Ellen Page Talks Lack of Female Film Roles
This summer’s crop of movies has been pretty disappointing when it comes to roles for women — and Ellen Page is sick of it.
Over the weekend, the 26-year-old actress — who became a household name with Juno and has been picky about roles since — discussed what she looks for in characters in a Reddit “Ask Me Anything” session.
“Considering there are so few roles for women and the roles that do exist can be so narrow in their idea of what a woman can be, it is extremely important to me to be involved with projects where the girl is in charge of her own destiny and is honest and well written,” she said.
Ellen’s latest role is Izzy in The East, a film about a private intelligence firm that must infiltrate an anarchist group known for targeting major corporations.
We need more actresses like Ellen to demand good roles for women — and we need the women in power behind the scenes to fight for better roles, too. Last month, Sony studio chief Amy Pascal described what needs to happen: “The most important thing in the job that we do here is to make movies about women where they are characters that have consequences in the story,” she said.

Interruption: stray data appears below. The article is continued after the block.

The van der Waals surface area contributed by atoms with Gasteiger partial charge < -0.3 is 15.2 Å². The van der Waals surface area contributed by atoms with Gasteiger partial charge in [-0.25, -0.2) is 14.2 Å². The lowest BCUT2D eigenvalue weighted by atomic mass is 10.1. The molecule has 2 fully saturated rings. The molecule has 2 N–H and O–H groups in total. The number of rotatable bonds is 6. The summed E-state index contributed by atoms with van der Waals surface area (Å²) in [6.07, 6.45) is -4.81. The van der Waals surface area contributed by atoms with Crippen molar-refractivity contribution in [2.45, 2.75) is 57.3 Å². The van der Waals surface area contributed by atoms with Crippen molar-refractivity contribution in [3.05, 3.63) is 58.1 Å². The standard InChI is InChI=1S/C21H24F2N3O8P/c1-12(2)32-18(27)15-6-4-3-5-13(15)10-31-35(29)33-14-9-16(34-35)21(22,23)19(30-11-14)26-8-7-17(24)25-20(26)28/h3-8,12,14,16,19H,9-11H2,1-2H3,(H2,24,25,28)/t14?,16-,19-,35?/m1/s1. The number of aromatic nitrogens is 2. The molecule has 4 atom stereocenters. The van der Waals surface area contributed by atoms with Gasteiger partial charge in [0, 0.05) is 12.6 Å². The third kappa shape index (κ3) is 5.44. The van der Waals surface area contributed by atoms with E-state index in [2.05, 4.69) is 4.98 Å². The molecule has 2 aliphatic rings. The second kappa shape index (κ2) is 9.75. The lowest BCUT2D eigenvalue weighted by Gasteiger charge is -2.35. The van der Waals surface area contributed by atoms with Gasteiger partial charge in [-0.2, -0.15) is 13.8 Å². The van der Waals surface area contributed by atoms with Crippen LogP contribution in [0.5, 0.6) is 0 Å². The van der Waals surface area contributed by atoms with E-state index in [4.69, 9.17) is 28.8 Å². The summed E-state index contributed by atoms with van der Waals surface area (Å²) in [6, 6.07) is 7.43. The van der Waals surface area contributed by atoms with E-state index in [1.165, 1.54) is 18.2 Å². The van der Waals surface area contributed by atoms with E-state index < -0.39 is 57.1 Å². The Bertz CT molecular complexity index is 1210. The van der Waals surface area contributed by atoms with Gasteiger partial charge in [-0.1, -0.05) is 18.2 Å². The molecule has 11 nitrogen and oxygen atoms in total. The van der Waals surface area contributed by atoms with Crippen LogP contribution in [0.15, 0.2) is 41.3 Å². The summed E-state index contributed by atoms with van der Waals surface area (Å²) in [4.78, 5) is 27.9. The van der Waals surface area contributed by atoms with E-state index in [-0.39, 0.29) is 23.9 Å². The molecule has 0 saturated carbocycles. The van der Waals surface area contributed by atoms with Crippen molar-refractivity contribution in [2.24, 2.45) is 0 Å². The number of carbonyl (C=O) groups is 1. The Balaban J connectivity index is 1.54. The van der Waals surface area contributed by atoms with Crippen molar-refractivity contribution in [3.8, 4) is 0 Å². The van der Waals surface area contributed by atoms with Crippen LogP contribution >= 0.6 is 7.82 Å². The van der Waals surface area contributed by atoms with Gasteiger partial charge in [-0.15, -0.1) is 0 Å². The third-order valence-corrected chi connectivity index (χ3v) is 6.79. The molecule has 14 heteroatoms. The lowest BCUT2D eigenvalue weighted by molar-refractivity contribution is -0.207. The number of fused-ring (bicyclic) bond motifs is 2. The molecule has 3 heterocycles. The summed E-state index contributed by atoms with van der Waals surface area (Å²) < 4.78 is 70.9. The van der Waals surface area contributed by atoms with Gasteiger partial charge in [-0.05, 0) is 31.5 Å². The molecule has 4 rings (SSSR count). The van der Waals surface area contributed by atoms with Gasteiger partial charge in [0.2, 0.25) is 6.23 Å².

“They can be villains, they can be protagonists, I don’t care, but their movements, their actions what they do in the plot has to actually matter. And that’s the most important thing because young girls coming up are going to see that they matter that your not an appendage to someone else — that you’re not married to the person, not their sister or friend or girlfriend, you actually are the plot.”
Getting more women into the director’s chair should help. Amy admitted of female directors, “I think that the whole system is geared for them to fail.”
On the bright side, many actresses are now using their fame and influence to become directors. Courteney Cox is the latest example of an actress who has set a feature directing project.
We also need Hollywood to buy more scripts from female screenwriters. A recent infographic from researcher Susana Orozco at screenwriting blog Go Into the Story demonstrates the number of female-penned “spec” scripts (speculative screenplays written for free in the hopes that they can be sold later) accounted for just 9 percent of sales in 2011 and 2012, down from 14 percent from 1991 to 2000. Yep, it was already dismal and it’s getting worse.
If we can get Amy and other women in power to do more o value women as writers and directors, we’re bound to see more exciting roles for Ellen, and more movies with well-rounded female characters.